Agriculture’s war against weeds is not going great. For decades, herbicides like glyphosate were a farmer’s best friend, keeping fields weed-free and crop yields high. However, over time, some weeds developed genetic mutations that allowed them to survive even heavy herbicide applications. These survivors thrived, reproducing and spreading their resistant genes, creating a new generation of “superweeds.”
Across America’s farmlands, chemical-resistant weeds have proven to be formidable adversaries that continue to out-fox our most advanced herbicide science. The most notorious of these superweeds is Palmer amaranth (Amaranthus palmeri). The pigweed species has evolved into a behemoth, towering over crops and stealing vital resources like sunlight and water. Its thick, fibrous root system makes it extremely difficult to control even with mechanical methods and it’s now considered the most important weed problem in the southeastern and mid–south US.
Another persistent and widespread threat is waterhemp, which is now resistant to herbicides from at least seven herbicide modes of action. And some waterhemp populations are resistant to herbicides to which they have never been exposed. Farmers are also struggling to control kochia, which can produce as much as 30,000 seeds per plant and dent yields by some 70%. Kochia has become resistant to four groups of herbicides, including glyphosate.
The rise of chemical-resistant weeds has a cascading impact on US agriculture:
- Yield Losses: Weeds compete with crops for resources, leading to significant yield reductions. Estimates suggest that Palmer amaranth alone can cause yield losses of up to 70% in corn and soybeans.
- Increased Costs: Farmers are forced to resort to more expensive alternatives like multiple herbicide applications, specialized equipment, and labor-intensive hand weeding. This significantly increases the cost of production, squeezing profit margins and threatening farm viability.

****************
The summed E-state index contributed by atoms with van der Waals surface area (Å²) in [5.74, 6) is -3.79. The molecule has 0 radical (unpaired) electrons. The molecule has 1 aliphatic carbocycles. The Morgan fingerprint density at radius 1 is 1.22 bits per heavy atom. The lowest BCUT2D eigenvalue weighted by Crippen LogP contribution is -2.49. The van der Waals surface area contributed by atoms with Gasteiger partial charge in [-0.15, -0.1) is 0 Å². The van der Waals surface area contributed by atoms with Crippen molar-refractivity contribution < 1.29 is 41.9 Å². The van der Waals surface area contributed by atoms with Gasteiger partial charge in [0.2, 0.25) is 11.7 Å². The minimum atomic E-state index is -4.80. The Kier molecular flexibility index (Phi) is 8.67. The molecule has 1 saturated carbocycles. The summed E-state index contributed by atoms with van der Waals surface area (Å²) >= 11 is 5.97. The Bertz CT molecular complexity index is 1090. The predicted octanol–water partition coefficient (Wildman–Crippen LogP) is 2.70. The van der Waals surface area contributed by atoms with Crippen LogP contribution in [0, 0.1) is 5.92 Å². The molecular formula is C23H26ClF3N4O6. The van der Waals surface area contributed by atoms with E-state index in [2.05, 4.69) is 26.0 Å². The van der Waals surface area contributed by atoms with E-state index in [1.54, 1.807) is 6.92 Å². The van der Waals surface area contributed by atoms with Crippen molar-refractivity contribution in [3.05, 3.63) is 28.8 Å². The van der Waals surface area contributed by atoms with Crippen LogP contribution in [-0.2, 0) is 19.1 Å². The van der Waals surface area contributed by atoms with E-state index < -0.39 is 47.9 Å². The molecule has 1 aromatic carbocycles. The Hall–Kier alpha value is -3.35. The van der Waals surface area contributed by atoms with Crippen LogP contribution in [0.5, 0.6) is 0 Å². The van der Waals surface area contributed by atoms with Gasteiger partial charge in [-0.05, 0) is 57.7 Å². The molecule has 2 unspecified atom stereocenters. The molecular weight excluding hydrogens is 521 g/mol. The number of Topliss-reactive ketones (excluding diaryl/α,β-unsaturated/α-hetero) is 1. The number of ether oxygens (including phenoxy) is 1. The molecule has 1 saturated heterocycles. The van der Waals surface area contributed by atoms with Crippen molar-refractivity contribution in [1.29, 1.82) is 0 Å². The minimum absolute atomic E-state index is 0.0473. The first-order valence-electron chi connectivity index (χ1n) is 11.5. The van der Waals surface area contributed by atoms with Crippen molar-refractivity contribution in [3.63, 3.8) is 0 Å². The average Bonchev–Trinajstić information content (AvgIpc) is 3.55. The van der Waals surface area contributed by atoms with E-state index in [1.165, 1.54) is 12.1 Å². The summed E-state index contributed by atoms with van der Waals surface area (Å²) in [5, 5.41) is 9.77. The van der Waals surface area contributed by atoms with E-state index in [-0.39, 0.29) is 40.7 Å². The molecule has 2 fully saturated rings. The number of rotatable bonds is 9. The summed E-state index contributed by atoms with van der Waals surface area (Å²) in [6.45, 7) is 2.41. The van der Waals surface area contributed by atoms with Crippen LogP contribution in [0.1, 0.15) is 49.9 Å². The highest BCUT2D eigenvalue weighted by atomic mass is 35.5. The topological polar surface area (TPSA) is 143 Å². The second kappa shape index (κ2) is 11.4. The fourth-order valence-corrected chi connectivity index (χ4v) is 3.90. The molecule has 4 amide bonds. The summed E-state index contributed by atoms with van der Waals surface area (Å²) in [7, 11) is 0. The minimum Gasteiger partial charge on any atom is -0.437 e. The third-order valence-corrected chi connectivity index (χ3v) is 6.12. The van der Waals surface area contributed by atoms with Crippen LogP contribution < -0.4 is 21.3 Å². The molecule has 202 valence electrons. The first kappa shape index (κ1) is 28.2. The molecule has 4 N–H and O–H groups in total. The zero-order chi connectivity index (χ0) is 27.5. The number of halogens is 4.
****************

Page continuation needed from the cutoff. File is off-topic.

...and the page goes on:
- Environmental Concerns: Increased herbicide use can have adverse effects on soil health, water quality, and biodiversity. Moreover, the evolution of even more resistant weeds is inevitable, creating a potentially endless cycle of chemical escalation.
The International Survey of Herbicide Resistant Weeds, a database maintained by a group of scientists in over 80 countries, reduced effectiveness for glyphosate has been recorded in some 361 weeds. That includes 180 in the US, affecting corn, soy, sugar beets and other crops. At least 21 species globally have shown resistance to dicamba, which was only launched in the US in 2017.
Unfortunately for farmers, the toolbox for fighting these crop-killing weeds does not look like it will be expanding anytime soon, at least as far as new chemicals. Chemical producers Bayer, Corteva, and FMC have all warned that longer development and regulatory processes have constrained new products to combat weed resistance. Two decades ago, companies commercialized a product for every 50,000 candidates, but it now takes 100,000 to 150,000 attempts, Bob Reiter, head of research and development for Bayer’s crop science division said.
Farm chemical companies spent 6.2% of sales revenue on development of new active ingredients in 2020, down from 8.9% in 2000, AgbioInvestor said. Its data showed the introduction of new active ingredients fell by more than half in 2022 from 2000. (Sources: Reuters, Phys.org, Feedstuffs)